Left-click on either label to the left, for a representation of labels found on Hoppe 1-piece "Titlist" (top graphic) or 2-piece "Professional" (bottom graphic) cues. Both cues debuted in the 1941 Brunswick Billiard catalog, replacing the "Carom King". These were evolutons of the classic 4-veneer full-splice cue that Brunswick Balke-Collender had been building since at least the 1920's. From that point on the labels went through several changes, represented in the graphics. I will be posting several new label examples soon, and updating date ranges based on new information.
Please check out the following link which explains the history of the "Titlist" blank - Chris has a wealth of knowledge in this area and will be a major contributor to this site:
There are three main things to look for to identify the age of your Hoppe cue: 1) the forearm signature, 2) the label signature, 3) the 'Brunswick' logo. There are other cue characteristics that can help identify the cue, such as pin length, presence of a Hoppe ring, ferrule characteristics, stamped serial numbers, etc., but these are the main three. You can look at the label examples to see the evolution, but just so you know what we are talking about...
Forearm Signature - The forearm signature was changed only once. All examples found so far are associated with the first label (1941-45), but the second (and last) signature was seen recently on a cue with the first label, so the stamped signature must have been changed prior to the label change in 1945.
Label Signature - The first cues had a 'canned' signature. There were three additional signature changes on the label itself, but dating these has been inconclusive.
Brunswick Logo - This is the primary way of dating the cue, since in general the word 'Brunswick' appeared as the standard logo Brunswick used in their advertising, which can be dated using magazine ads and catalogs. Unfortunately, Brunswick sometimes used very old cue images in their catalogs, so the images themselves cannot be relied on. In addition, Brunswick sometimes apparently used old stock labels on newer cues, probably until supplies were exhausted.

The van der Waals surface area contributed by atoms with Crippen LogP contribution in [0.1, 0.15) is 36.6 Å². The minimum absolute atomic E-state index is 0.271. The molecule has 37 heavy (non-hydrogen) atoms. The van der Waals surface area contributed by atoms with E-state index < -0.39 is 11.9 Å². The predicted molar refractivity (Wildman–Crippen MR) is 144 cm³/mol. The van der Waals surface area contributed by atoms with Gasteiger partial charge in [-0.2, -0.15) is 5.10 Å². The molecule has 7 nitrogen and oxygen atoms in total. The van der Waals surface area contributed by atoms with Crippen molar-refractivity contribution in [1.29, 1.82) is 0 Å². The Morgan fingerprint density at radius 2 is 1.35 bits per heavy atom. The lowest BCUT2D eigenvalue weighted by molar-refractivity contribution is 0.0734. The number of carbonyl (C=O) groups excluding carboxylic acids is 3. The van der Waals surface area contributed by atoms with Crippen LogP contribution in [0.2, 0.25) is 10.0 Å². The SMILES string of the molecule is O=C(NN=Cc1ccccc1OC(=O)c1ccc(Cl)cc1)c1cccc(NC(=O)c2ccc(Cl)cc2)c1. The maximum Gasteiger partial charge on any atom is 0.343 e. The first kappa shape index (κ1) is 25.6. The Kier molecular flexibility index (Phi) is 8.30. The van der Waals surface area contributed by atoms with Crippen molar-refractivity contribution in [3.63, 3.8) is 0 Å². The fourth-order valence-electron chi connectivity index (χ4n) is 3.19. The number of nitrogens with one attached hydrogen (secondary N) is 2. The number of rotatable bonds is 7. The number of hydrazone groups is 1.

The 'curly B' logo was used through 1945, then it was changed to 'closed B' design which was used through the 1950's. In the early 1960's a change was made to more of a 'block B', and the blue label was abandoned in favor of the green and white one sometime in the mid to late 1960's. The next change was to a rectangular black label, and then in the early 1970's the label was abandoned altogether.
Anomaly: The blue label shown to the left is sort of an anomaly in that the Brunswick logo has not been found in any advertising examples. In addition, the 'Willie Hoppe' label signature has the loops in the base of the 'p's and thin version of the words 'Professional Cue' that are present in it's predecessor label, but the more open 'W' and the words 'The Brunswick Balke' coming up to nearly touch the white dots, as shown in it's successor. In addition, the letter "B" in the Brunswick logo shows characteristics of both its predecessor and successor logos. All examples showing this label have superior quality of workmanship. Does this sound anal or what?